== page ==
How to Avoid the Lifelong Medicare Penalty

How to Avoid the Lifelong Medicare Penalty

Most people seem to be aware that there is a penalty for late-enrollment into the Medicare program. Unfortunately though, most people are unaware of how significant the penalty is. It is actually one of the steepest penalties that the federal government imposes on retirees. Perhaps second only to the 50% penalty for failing to withdraw Required Minimum Distributions.

Making matters worse, the Medicare penalty is not a one-time penalty. It is a penalty that stays with you for the rest of your life! That’s a tough pill to swallow to say the least. Ensuring that you enroll during the proper windows can be critical to your long-term financial health.

In this post, I’ll discuss what the late enrollment penalty is, a common reason retirees fail to enroll on time, the two primary enrollment periods, and what you might do if you’ve missed those windows.

How much is the Medicare penalty for late-enrollment?

It is a 10% penalty for every 12-month period that you were eligible for Medicare Part B but didn’t enroll. So, if you’re 70 and didn’t enroll in Medicare Part B, there could be a 50% (5 x 10%) penalty. For example…

The starting point for Part B premiums in 2019 is $135.50 per person. If you enroll at age 70 after missing the enrollment periods, your expected premium would be approximately $203.25 per month. This includes the penalty of about $67.75 per month. This is the monthly penalty that will last the rest of your life!

In lump sum terms based on the above example, if you live to 85 years old, you could pay over $12,000 in penalties alone. Even if you are just one year late, the penalties could amount to over $3,000.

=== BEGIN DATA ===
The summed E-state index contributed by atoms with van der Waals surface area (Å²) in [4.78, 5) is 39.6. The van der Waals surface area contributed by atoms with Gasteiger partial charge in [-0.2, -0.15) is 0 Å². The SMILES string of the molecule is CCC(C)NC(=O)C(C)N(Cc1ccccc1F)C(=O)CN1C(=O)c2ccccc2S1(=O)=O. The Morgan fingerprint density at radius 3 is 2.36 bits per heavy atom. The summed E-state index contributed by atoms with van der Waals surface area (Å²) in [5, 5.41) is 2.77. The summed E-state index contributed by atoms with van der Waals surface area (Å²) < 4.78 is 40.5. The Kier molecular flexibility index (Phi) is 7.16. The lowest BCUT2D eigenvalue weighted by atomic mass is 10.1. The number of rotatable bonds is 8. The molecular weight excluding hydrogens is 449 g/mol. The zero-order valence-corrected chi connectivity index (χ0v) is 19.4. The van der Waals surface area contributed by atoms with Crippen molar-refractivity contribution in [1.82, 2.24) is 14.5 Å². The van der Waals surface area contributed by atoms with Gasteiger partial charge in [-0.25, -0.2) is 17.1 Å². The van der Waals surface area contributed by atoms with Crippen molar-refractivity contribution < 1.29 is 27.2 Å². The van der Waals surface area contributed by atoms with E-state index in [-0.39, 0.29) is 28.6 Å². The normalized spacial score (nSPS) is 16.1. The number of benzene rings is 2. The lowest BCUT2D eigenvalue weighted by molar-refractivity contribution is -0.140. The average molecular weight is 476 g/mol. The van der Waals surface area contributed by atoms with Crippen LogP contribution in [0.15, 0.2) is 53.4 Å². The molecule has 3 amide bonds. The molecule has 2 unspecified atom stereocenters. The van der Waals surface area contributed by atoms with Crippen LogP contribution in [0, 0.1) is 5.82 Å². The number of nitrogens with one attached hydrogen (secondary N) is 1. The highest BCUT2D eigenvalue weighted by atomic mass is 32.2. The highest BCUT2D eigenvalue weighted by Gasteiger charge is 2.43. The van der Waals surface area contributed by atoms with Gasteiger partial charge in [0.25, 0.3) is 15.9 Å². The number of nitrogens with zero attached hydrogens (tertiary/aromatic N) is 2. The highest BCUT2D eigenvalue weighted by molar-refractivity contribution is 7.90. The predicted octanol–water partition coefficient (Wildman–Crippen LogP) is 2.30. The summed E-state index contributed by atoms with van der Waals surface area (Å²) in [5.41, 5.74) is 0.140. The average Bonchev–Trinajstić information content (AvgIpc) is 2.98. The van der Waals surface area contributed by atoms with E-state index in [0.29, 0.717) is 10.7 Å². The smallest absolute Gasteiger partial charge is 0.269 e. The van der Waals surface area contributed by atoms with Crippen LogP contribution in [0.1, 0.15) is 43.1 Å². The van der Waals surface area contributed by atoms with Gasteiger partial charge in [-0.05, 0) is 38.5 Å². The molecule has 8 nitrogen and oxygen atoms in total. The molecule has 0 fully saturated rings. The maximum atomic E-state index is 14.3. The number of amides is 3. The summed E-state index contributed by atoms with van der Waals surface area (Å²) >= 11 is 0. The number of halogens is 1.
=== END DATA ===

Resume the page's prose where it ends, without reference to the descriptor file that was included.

If your spouse is the same age and also hadn’t enrolled, these penalties could be doubled. It gets worse. The penalty estimates above are not even including the Medicare premium increases that would occur along the way. Pretty steep penalty huh?

And that is just the Part B penalty. Part D also charges it’s own late enrollment penalty of 1% per month or 12% per year for every year an individual was eligible to enroll but did not. This is getting expensive.

A common culprit:

The most common cause I hear for folks paying this lifelong penalty surrounds the confusion of retiree medical coverage provided by their employer. Some companies offer their retiring employees retiree health coverage. In this case, many retirees mistakenly assume this qualifies as employer health coverage for Medicare purposes – and thereby the Special Enrollment Period at the retiree’s choosing. It does not.

There are actually two qualifying factors to be classified as creditable coverage for a future Special Enrollment Period.

  • You or your spouse (if covered by your spouse’s plan) must be actively employed.
  • You must be receiving health benefits through the spouse that is actively employed.

If that doesn’t fit your description, you need to enroll in Medicare.

When can you enroll? There are generally two periods to enroll in Medicare. Your Initial Enrollment Period and Special Enrollment Periods.

Enroll during your Initial Enrollment Period

If you enroll during your Initial Enrollment Period (IEP), you will avoid the penalty entirely. Your IEP is a seven-month window surrounding the month of your 65th birthday.  It includes the three months prior to your birth month, your birth month, and three months following your birth month.  For example, if you were born in July, your enrollment period would be from April to October the year you turn 65.